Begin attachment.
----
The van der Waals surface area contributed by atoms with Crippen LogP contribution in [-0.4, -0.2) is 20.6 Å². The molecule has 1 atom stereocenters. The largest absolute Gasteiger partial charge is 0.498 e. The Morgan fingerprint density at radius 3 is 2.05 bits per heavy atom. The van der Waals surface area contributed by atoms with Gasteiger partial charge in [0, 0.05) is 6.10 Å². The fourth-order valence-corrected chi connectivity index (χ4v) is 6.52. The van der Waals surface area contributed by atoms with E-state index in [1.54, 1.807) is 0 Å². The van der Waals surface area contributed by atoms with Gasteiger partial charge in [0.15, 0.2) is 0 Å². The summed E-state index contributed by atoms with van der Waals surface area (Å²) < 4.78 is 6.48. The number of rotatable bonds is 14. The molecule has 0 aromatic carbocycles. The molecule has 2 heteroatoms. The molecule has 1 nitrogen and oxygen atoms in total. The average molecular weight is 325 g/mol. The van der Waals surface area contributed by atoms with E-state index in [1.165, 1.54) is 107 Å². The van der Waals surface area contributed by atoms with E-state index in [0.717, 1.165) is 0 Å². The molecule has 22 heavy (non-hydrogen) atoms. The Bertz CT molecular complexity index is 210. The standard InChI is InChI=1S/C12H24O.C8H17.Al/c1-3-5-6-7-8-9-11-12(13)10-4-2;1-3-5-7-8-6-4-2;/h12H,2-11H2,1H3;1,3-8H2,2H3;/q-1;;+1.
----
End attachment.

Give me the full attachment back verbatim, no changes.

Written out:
The van der Waals surface area contributed by atoms with Crippen LogP contribution in [-0.4, -0.2) is 20.6 Å². The molecule has 1 atom stereocenters. The largest absolute Gasteiger partial charge is 0.498 e. The Morgan fingerprint density at radius 3 is 2.05 bits per heavy atom. The van der Waals surface area contributed by atoms with Gasteiger partial charge in [0, 0.05) is 6.10 Å². The fourth-order valence-corrected chi connectivity index (χ4v) is 6.52. The van der Waals surface area contributed by atoms with E-state index in [1.54, 1.807) is 0 Å². The van der Waals surface area contributed by atoms with Gasteiger partial charge in [0.15, 0.2) is 0 Å². The summed E-state index contributed by atoms with van der Waals surface area (Å²) < 4.78 is 6.48. The number of rotatable bonds is 14. The molecule has 0 aromatic carbocycles. The molecule has 2 heteroatoms. The molecule has 1 nitrogen and oxygen atoms in total. The average molecular weight is 325 g/mol. The van der Waals surface area contributed by atoms with E-state index in [1.165, 1.54) is 107 Å². The van der Waals surface area contributed by atoms with E-state index in [0.717, 1.165) is 0 Å². The molecule has 22 heavy (non-hydrogen) atoms. The Bertz CT molecular complexity index is 210. The standard InChI is InChI=1S/C12H24O.C8H17.Al/c1-3-5-6-7-8-9-11-12(13)10-4-2;1-3-5-7-8-6-4-2;/h12H,2-11H2,1H3;1,3-8H2,2H3;/q-1;;+1.